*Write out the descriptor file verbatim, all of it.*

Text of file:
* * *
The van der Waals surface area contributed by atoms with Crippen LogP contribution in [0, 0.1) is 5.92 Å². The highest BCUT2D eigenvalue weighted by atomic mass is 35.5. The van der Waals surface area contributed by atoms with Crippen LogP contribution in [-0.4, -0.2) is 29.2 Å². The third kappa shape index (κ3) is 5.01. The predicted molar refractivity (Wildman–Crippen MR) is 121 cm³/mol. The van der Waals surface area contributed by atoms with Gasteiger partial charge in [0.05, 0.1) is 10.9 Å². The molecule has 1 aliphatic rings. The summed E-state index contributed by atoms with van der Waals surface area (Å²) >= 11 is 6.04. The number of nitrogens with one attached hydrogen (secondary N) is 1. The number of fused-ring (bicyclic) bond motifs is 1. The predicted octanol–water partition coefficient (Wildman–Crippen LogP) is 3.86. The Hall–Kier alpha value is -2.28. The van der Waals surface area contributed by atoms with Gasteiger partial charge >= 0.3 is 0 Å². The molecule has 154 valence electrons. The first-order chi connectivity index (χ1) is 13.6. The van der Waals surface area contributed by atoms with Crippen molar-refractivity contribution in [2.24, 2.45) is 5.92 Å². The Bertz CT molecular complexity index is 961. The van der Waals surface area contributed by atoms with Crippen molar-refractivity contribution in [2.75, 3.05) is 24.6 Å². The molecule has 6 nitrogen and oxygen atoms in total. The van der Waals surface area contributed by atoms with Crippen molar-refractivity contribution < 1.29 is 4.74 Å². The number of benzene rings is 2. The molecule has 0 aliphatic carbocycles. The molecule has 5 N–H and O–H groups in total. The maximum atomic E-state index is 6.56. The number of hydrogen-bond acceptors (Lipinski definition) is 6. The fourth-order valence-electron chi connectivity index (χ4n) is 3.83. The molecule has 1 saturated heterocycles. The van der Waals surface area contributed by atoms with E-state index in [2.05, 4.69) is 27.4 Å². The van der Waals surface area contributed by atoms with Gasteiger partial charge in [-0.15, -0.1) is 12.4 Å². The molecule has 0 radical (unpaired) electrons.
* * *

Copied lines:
The van der Waals surface area contributed by atoms with Crippen LogP contribution in [0, 0.1) is 5.92 Å². The highest BCUT2D eigenvalue weighted by atomic mass is 35.5. The van der Waals surface area contributed by atoms with Crippen LogP contribution in [-0.4, -0.2) is 29.2 Å². The third kappa shape index (κ3) is 5.01. The predicted molar refractivity (Wildman–Crippen MR) is 121 cm³/mol. The van der Waals surface area contributed by atoms with Gasteiger partial charge in [0.05, 0.1) is 10.9 Å². The molecule has 1 aliphatic rings. The summed E-state index contributed by atoms with van der Waals surface area (Å²) >= 11 is 6.04. The number of nitrogens with one attached hydrogen (secondary N) is 1. The number of fused-ring (bicyclic) bond motifs is 1. The predicted octanol–water partition coefficient (Wildman–Crippen LogP) is 3.86. The Hall–Kier alpha value is -2.28. The van der Waals surface area contributed by atoms with Gasteiger partial charge >= 0.3 is 0 Å². The molecule has 154 valence electrons. The first-order chi connectivity index (χ1) is 13.6. The van der Waals surface area contributed by atoms with Crippen molar-refractivity contribution in [2.24, 2.45) is 5.92 Å². The Bertz CT molecular complexity index is 961. The van der Waals surface area contributed by atoms with Crippen molar-refractivity contribution in [2.75, 3.05) is 24.6 Å². The molecule has 6 nitrogen and oxygen atoms in total. The van der Waals surface area contributed by atoms with Crippen molar-refractivity contribution < 1.29 is 4.74 Å². The number of benzene rings is 2. The molecule has 0 aliphatic carbocycles. The molecule has 5 N–H and O–H groups in total. The maximum atomic E-state index is 6.56. The number of hydrogen-bond acceptors (Lipinski definition) is 6. The fourth-order valence-electron chi connectivity index (χ4n) is 3.83. The molecule has 1 saturated heterocycles. The van der Waals surface area contributed by atoms with E-state index in [2.05, 4.69) is 27.4 Å². The van der Waals surface area contributed by atoms with Gasteiger partial charge in [-0.15, -0.1) is 12.4 Å². The molecule has 0 radical (unpaired) electrons.